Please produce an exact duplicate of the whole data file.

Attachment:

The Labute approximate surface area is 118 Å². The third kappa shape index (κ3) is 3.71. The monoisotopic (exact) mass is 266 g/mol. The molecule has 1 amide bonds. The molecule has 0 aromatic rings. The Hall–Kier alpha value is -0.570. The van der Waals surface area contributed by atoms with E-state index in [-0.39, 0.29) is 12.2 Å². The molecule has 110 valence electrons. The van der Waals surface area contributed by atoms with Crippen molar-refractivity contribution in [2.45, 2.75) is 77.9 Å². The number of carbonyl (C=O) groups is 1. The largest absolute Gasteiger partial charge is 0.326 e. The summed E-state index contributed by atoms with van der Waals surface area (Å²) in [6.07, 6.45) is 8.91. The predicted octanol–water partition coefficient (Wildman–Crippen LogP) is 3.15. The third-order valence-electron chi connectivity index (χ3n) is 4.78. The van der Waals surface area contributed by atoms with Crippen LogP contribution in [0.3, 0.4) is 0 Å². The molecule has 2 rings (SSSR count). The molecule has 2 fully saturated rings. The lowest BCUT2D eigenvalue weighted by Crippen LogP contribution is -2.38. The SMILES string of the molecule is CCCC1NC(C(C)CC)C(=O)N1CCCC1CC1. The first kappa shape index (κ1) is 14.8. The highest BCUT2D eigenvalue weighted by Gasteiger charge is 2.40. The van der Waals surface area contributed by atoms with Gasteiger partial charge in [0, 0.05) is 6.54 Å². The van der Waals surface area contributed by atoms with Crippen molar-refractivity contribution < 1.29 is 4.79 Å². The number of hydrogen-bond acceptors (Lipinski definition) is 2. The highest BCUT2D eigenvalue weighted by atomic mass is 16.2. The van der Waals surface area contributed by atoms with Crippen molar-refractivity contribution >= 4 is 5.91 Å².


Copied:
The Labute approximate surface area is 118 Å². The third kappa shape index (κ3) is 3.71. The monoisotopic (exact) mass is 266 g/mol. The molecule has 1 amide bonds. The molecule has 0 aromatic rings. The Hall–Kier alpha value is -0.570. The van der Waals surface area contributed by atoms with E-state index in [-0.39, 0.29) is 12.2 Å². The molecule has 110 valence electrons. The van der Waals surface area contributed by atoms with Crippen molar-refractivity contribution in [2.45, 2.75) is 77.9 Å². The number of carbonyl (C=O) groups is 1. The largest absolute Gasteiger partial charge is 0.326 e. The summed E-state index contributed by atoms with van der Waals surface area (Å²) in [6.07, 6.45) is 8.91. The predicted octanol–water partition coefficient (Wildman–Crippen LogP) is 3.15. The third-order valence-electron chi connectivity index (χ3n) is 4.78. The van der Waals surface area contributed by atoms with Crippen LogP contribution in [0.3, 0.4) is 0 Å². The molecule has 2 rings (SSSR count). The molecule has 2 fully saturated rings. The lowest BCUT2D eigenvalue weighted by Crippen LogP contribution is -2.38. The SMILES string of the molecule is CCCC1NC(C(C)CC)C(=O)N1CCCC1CC1. The first kappa shape index (κ1) is 14.8. The highest BCUT2D eigenvalue weighted by Gasteiger charge is 2.40. The van der Waals surface area contributed by atoms with Gasteiger partial charge in [0, 0.05) is 6.54 Å². The van der Waals surface area contributed by atoms with Crippen molar-refractivity contribution < 1.29 is 4.79 Å². The number of hydrogen-bond acceptors (Lipinski definition) is 2. The highest BCUT2D eigenvalue weighted by atomic mass is 16.2. The van der Waals surface area contributed by atoms with Crippen molar-refractivity contribution >= 4 is 5.91 Å².